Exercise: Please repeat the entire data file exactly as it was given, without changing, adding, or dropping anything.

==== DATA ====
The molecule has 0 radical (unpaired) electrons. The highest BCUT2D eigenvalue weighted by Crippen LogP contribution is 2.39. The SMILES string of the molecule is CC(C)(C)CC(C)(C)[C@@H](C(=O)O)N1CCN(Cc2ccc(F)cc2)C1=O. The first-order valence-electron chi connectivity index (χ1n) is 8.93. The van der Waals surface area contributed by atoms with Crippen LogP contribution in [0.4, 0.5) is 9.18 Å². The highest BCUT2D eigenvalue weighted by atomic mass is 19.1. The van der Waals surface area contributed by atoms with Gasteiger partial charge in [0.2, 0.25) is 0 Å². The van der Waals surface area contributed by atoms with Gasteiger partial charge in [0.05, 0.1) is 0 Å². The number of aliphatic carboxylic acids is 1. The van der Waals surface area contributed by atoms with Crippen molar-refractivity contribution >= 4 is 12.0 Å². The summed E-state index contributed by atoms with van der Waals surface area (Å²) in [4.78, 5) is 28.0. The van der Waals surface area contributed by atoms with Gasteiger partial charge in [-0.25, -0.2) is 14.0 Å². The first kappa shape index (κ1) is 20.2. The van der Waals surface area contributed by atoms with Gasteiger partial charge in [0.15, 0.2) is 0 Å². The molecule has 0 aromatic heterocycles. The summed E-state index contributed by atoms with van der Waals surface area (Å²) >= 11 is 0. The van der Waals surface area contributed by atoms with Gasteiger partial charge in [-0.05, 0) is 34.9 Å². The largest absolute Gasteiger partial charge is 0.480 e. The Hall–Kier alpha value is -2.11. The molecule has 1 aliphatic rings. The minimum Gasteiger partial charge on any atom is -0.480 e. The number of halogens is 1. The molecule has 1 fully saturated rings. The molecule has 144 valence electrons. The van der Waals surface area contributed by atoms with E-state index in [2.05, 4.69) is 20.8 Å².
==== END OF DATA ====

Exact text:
The molecule has 0 radical (unpaired) electrons. The highest BCUT2D eigenvalue weighted by Crippen LogP contribution is 2.39. The SMILES string of the molecule is CC(C)(C)CC(C)(C)[C@@H](C(=O)O)N1CCN(Cc2ccc(F)cc2)C1=O. The first-order valence-electron chi connectivity index (χ1n) is 8.93. The van der Waals surface area contributed by atoms with Crippen LogP contribution in [0.4, 0.5) is 9.18 Å². The highest BCUT2D eigenvalue weighted by atomic mass is 19.1. The van der Waals surface area contributed by atoms with Gasteiger partial charge in [0.2, 0.25) is 0 Å². The van der Waals surface area contributed by atoms with Gasteiger partial charge in [0.05, 0.1) is 0 Å². The number of aliphatic carboxylic acids is 1. The van der Waals surface area contributed by atoms with Crippen molar-refractivity contribution >= 4 is 12.0 Å². The summed E-state index contributed by atoms with van der Waals surface area (Å²) in [4.78, 5) is 28.0. The van der Waals surface area contributed by atoms with Gasteiger partial charge in [-0.25, -0.2) is 14.0 Å². The first kappa shape index (κ1) is 20.2. The van der Waals surface area contributed by atoms with Gasteiger partial charge in [0.15, 0.2) is 0 Å². The molecule has 0 aromatic heterocycles. The summed E-state index contributed by atoms with van der Waals surface area (Å²) >= 11 is 0. The van der Waals surface area contributed by atoms with Gasteiger partial charge in [-0.05, 0) is 34.9 Å². The largest absolute Gasteiger partial charge is 0.480 e. The Hall–Kier alpha value is -2.11. The molecule has 1 aliphatic rings. The minimum Gasteiger partial charge on any atom is -0.480 e. The number of halogens is 1. The molecule has 1 fully saturated rings. The molecule has 144 valence electrons. The van der Waals surface area contributed by atoms with E-state index in [2.05, 4.69) is 20.8 Å².